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Many people are ditching the 5-to-9 to be their own boss. Unfortunately, with rare exceptions like Mark Zuckerberg, Bill Gates and Elon Musk, most entrepreneurs who venture into business fail by year five. Almost 50% of start-ups survive five years or longer, and only 33% survive by year 10.
Most entrepreneurs fail to scale, meaning they do not adapt their leadership style as their business grows. All this may sound awfully discouraging. Yet, entrepreneurs run out of gas because they make one or more common mistakes: targeting the wrong market, choosing a bad location, not having enough capital and ignoring the competition. These are some of the biggest mistakes entrepreneurs should be aware of to improve their chances of success.
1. Targeting the wrong market
Advertising in the wrong market is a sure path to nowhere for any business, regardless of concept and product. Common segmentation mistakes to avoid are going too broad or too narrow, targeting non-buyers and failing to account for demographic and psychographic factors such as gender, age, interests, hobbies and shopping behaviors.
Even the best business ideas are doomed to fail if a market disappears because of natural disasters, political upheaval, tightening regulations or other factors beyond control. While it is hard to predict natural disasters or armed conflicts, start-ups must determine whether the market is big enough to accommodate multiple players and support them and their competitors.
2. Choosing a bad location
Location is crucial for success, especially for businesses that require foot traffic. A bad location means less visibility and walk-in traffic, and fewer sales. When assessing the retail potential of different sites, important factors to consider are receptiveness to a new business, parking, traffic and accessibility and where customers are. But even when a retail location does not witness high footfall, there are some tactics to attract customers, like maximizing retail signage, placing signs in busy locations, handing out flyers, participating in local events, and getting involved in community organizations.
3. Not having enough capital
One of the most common reasons start-ups fail is that they run out of cash. There are several reasons why cash flow problems occur, including lack of budget, unrealistic estimates about start-up costs, high overhead costs, low-profit margins and growing too quickly.
Not having proper cash flow management and budget is a recipe for disaster. In the simplest terms, a cash flow budget is an estimate of cash leaving (outflows) and coming into a business (inflows). Creating a budget allows businesses to estimate the timing of receipts and expenses at any time.
Underestimating start-up costs is also a common mistake entrepreneurs make. A study by a former London-based business service Geniac showed that new businesses invest about $29,700 on average to cover legal and HR services, company formation, accountancy and other administration costs. Yet, start-ups underestimate costs by $3,300 on average. Common expenses that new businesses are likely to underestimate include taxes and insurance coverage, human resources, maintenance and repairs and product development.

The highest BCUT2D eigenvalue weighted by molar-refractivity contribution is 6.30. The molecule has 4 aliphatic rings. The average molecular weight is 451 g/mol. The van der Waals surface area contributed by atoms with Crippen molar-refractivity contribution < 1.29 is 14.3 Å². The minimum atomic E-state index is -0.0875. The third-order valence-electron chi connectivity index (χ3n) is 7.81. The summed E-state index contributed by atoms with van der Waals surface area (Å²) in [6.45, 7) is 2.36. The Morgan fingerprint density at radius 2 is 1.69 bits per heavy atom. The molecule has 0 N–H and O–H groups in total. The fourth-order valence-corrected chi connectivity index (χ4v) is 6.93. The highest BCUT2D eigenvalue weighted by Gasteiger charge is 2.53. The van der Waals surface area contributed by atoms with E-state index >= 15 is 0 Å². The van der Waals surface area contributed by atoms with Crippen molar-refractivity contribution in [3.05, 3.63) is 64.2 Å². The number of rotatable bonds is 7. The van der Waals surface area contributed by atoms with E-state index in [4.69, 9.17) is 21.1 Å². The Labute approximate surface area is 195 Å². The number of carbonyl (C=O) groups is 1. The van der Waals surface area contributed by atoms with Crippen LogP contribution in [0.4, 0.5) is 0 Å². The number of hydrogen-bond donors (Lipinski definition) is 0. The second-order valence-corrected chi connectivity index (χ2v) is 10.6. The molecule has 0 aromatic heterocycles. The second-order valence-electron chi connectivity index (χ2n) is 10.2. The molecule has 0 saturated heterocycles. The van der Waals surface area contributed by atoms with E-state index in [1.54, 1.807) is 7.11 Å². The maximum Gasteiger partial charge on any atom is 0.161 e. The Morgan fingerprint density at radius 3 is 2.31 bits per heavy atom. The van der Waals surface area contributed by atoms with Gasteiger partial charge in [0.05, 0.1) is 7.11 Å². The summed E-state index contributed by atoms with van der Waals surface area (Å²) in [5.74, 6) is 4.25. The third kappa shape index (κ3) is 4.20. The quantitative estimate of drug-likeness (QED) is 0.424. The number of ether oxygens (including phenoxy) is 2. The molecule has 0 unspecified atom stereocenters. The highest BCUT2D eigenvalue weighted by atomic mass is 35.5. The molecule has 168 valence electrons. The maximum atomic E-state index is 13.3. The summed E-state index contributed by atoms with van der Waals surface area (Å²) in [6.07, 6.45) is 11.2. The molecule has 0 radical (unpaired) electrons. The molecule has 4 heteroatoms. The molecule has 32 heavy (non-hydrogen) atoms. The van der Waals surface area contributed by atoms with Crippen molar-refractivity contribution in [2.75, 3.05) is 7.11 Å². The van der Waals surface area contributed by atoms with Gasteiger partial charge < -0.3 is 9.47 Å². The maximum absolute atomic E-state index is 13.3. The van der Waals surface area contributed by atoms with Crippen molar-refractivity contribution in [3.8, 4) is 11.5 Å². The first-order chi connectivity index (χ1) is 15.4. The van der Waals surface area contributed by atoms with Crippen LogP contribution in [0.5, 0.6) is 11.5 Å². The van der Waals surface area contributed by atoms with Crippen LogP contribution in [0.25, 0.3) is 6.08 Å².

Lastly, start-ups often make the mistake of expecting profitability too soon. Most entrepreneurs gain profits between the third and fourth year of running their own businesses. How long it takes to be profitable depends on the business type and start-up costs. Start-ups developing a new product, for example, take three or more years to become profitable. This is because there are costs for adding an expert or partner in addition to accounting, marketing and other expenses.
Many business owners don’t know what they are doing, at least for a while. Learning new things often means attending partner conferences, webinars, seminars, training and certification classes. When a product-based start-up becomes profitable also depends on what raw materials or components they use, the resources they lack and have access to, and the manufacturing method, prototyping and design they use.
4. Ignoring the competition
This may come as a surprise, but there can be good reasons to ignore the competition. Identifying and researching competitors can take a lot of time and effort, especially when there are too many of them. As most start-ups have more limited resources, focusing on customers and what they actually want might make more sense. At the same time, businesses that ignore the competition completely miss opportunities to gain valuable insights about customers and might find themselves losing ground to competitors. Following what others are doing does not mean obsessing about them; instead, it means being aware.
Many businesses fail because entrepreneurs lack the knowledge, skills and operational capabilities to scale their start-ups. Entrepreneurs who do scale are open to learning, improving and adapting their leadership selves. They grow into inspirational and influential leaders because they are willing to confront their shortcomings, seek input and feedback from others and shift their outlook and mindset. Such entrepreneurs are ultimately successful in their endeavors as they embrace the opportunities they have to grow as business owners and people.